Notes from a recovering perfectionist

Those of you who know me and have witnessed my atrocious spelling in emails, may laugh when I claim to be any kind of perfectionist.  But in my heart, I know I have a craven desire to do everything perfectly the first time.  And when I stuff up, I stop trying.  Or even worse, fear stuffing up, so I don’t even try at all.  If I were to list the worst casualty to my need for perfectionism it would be the loss of enjoying myself and not being in the moment.  Examples spring to mind, such as there is no such thing as Bad Karaoke.  Just a fun night out with friends involving singing.

Louise Hay on her CD How to Love Yourself, calls it ‘The Curse of Perfectionism, where we don’t even try anything new because we are afraid of failing the very first time.  She goes on to say that Number Three on her top ten steps you can take to love yourself is to be gentle and kind with yourself – that it is OK to make mistakes when you are learning. [By the way, numbers one and two on how to love yourself more are “Stop all Criticism of (yourself) and Don’t Scare Yourself with your thoughts of impending doom and disaster.]

Where did perfectionism come from?  You probably know where, as we all have our own story of where we stepped onto merry go round addictive cycle of approval and perfectionism to seek that approval.  Some of the lucky ones get to step off earlier than others.

Recently, I decided to I needed to take action to step off my merry go round of perfectionism, and challenged myself to try something I had been flirting with for a while.  And that’s Zumba.  I enjoy running and chi kung, and recently I wanted to add a fun element to my exercise practice.  So I went along to a local Zumba class held at the local community centre.  Actually I signed up for five classes because I knew that I was in danger of going once, being terrible at it, and never going back.  So a financial commitment would help me make the physical commitment of showing up – if my wallet showed up, then I would show up looking for it.

woman exercising fitness zumba dancing silhouettePlease note – this photo is aspirational!

When my friends and family first started asking me about my activities at 5.30 on a Wednesday night, I would try to make some joke about exercise classes for suburban ladies.  But now I have tried to own my inner Zumba goddess and say to them that I am wanting to learn something new.  I am learning to be OK with the learning process of moving from being consciously incompetent to consciously competent, which actually happens for five seconds per class.  I am enjoying Zumba as a way to help me let go of my need to be perfect at something first time, because I actually can’t.  [Even now I am slightly concerned that I must let go of my need for perfection perfectly.]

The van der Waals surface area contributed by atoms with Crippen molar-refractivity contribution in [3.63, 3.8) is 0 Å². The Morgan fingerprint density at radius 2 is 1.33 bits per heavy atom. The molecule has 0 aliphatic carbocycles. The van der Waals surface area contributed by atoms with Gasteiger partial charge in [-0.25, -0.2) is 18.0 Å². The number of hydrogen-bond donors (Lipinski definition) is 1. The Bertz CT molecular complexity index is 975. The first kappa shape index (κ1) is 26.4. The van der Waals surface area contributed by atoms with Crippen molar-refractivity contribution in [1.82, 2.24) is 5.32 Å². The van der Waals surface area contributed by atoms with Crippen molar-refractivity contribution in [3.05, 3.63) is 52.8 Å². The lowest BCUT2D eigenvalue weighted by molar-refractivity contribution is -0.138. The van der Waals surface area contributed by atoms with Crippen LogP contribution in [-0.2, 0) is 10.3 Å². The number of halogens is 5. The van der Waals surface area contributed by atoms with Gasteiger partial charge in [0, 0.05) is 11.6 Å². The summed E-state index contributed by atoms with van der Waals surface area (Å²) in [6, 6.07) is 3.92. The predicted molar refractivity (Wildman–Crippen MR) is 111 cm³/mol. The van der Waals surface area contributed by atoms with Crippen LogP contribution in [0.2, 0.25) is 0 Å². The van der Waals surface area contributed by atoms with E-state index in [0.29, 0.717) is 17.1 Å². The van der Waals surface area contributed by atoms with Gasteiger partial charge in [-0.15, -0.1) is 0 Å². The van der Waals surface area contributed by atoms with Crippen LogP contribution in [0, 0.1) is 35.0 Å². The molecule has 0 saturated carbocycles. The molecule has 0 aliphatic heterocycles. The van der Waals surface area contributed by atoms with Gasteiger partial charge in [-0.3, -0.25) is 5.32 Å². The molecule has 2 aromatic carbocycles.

In a Zumba class, every time I start to think about my emails, my to do list, or how long it is till dinner, I lose my place in a noticeably ungraceful fashion.  Being present for an hour for clients in coaching sessions seems easy and a wonderful as I know what I am doing, but is sure is hard in real life.  Especially when I am feeling observed by the inhabitants of the flat next door to the community centre, who are twenty year old men who barbecue only at 5.30 p.m. on a Wednesday, and can see me flailing about while they get to burn their sausages and drink beer.  Let alone feeling challenged by the music where one of the tracks actually starts with a horse whinnying loudly.  Or all the other gorgeous South American women in the class who know exactly what they are doing.  But now, a month in, I hardly care about these things, as my classmates are lovely friendly women who accept me just as I am.  As usual, my worries are all in my head.

Zumba has given me a new appreciation and compassion for coaching clients and people in my workshops as they also want to feel safe and therefore need extra care in helping them try new coaching tools.

So, here is my best advice to anyone who feels like they are flailing about in their own life.  It comes from Dr Richard Bolstad, my own awesome NLP coaching trainer, who used to encourage us to try new coaching tools by asking if we had ever done this tool before.  We would shake our heads and say “No”.  and he would say “Well if something is worth doing well, it’s worth doing badly the first time”.  This is my mantra I mutter to myself as a I hit the Zumba floor.  Let it be your’s and let fun, richness and happiness into your life.

From Brenda – Living La Vida Loca!

2 thoughts on “Notes from a recovering perfectionist

Leave a Reply

Your email address will not be published. Required fields are marked *